Bob Newman looks at the advantages of the larger full-frame sensor


At the top end of the camera market there seems to be a concerted move, at least among the top three manufacturers, towards ‘full frame’, or, in more precise terms, ‘135 format full frame’. With a flurry of new-generation releases expected in 2016 from the two major manufacturers, the discussion surrounding new ‘flagships’ is beginning to warm up. The likelihood of an APS-C or DX (depending on brand) flagship should generate considerable discussion, so it’s worth considering what a larger sensor brings.

It’s often reasoned that a larger sensor brings higher image quality, and that’s true, up to a point. If we think of image quality being defined broadly by resolution and noise, then the larger sensor will often win on resolution, simply because the lenses don’t have to be as sharp, since they’ll be subject to less enlargement.

The issue of noise is slightly more complex. The major source of noise in digital photography is the particle nature of light itself. Light can be viewed either as continuous waves, or as particles or quanta of energy called photons. A digital camera is fundamentally a quantum device. Photons reflected by the scene being photographed are directed onto the sensor, where they dislodge electrons in the silicon, causing a charge to accumulate. This charge is proportional to the number of photons that have impacted and thus the amount of light. That charge is measured, pixel by pixel, to build up an image. However, the photons arrive randomly, so if just a few are collected, the image appears noisy. If there are many, the irregularity evens out and the tones in the picture appear smooth. Fundamentally, the noise in an image depends on the amount of light used to make it.


Ultra-fast lenses, such as this Sigma, widen the shooting envelope of APS-C systems by making shallower depth of field available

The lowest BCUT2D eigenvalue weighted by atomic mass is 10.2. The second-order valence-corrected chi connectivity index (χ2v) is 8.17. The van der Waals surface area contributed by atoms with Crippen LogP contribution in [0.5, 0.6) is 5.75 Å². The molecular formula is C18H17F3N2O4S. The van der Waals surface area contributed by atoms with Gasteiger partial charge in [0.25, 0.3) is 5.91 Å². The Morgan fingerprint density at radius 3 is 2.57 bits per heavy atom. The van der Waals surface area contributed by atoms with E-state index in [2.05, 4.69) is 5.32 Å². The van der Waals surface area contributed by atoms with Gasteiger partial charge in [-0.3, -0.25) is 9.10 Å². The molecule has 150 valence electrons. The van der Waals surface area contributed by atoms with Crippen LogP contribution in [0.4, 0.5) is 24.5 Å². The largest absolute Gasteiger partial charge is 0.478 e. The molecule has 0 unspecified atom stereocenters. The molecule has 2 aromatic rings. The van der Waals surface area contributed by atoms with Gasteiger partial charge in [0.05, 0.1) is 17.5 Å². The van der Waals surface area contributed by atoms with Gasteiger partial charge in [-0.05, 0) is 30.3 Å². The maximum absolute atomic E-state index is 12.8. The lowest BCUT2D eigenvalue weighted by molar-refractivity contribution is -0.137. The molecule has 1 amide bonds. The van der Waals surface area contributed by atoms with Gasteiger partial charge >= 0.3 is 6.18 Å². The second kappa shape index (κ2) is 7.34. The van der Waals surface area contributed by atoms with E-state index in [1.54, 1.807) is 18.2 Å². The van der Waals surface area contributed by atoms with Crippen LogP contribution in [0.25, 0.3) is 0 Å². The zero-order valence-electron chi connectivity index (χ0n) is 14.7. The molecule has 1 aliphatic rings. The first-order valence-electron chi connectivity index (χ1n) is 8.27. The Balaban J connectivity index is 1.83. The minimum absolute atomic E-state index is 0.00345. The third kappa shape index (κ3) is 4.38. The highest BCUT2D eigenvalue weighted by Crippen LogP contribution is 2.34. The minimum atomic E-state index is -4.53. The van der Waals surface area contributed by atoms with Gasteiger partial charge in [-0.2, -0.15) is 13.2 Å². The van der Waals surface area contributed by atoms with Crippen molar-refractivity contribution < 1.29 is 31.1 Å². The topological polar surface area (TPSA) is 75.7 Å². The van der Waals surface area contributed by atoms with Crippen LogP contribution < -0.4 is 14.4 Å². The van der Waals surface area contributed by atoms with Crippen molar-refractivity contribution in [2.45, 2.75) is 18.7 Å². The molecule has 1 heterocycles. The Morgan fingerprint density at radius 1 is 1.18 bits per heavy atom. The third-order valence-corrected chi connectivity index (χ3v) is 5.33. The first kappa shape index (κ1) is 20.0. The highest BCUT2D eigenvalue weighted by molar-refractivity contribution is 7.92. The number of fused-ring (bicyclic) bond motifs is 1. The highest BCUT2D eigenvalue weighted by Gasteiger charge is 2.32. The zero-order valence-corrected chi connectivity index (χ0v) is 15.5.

That is the advantage of a larger sensor – it can gather more light and form a less noisy image. But saying that it can is not the same as saying it has to. Often, photography is practised when there are constraints that limit how much light can be captured. If you need depth of field, the light captured is limited by the small aperture needed. If you’re trying to prevent motion blur, then light captured is limited by the shutter speed. If you’re constraining both depth of field and shutter speed, then the amount of light captured is constrained, and the noise in the image is set, regardless of sensor size. Only if you are free from those constraints will the larger sensor produce a less noisy image.

So, its advantage is not higher quality but a larger shooting envelope [the conditions under which a camera will work optimally] within which higher quality can be achieved, but only if you have the freedom to choose shallow depth of field or slow shutter speeds.

Bob Newman is currently professor of computer science at the University of Wolverhampton. He has been working with the design and development of high-technology equipment for 35 years, and two of his products have won innovation awards. Bob is also a camera nut and a keen amateur photographer.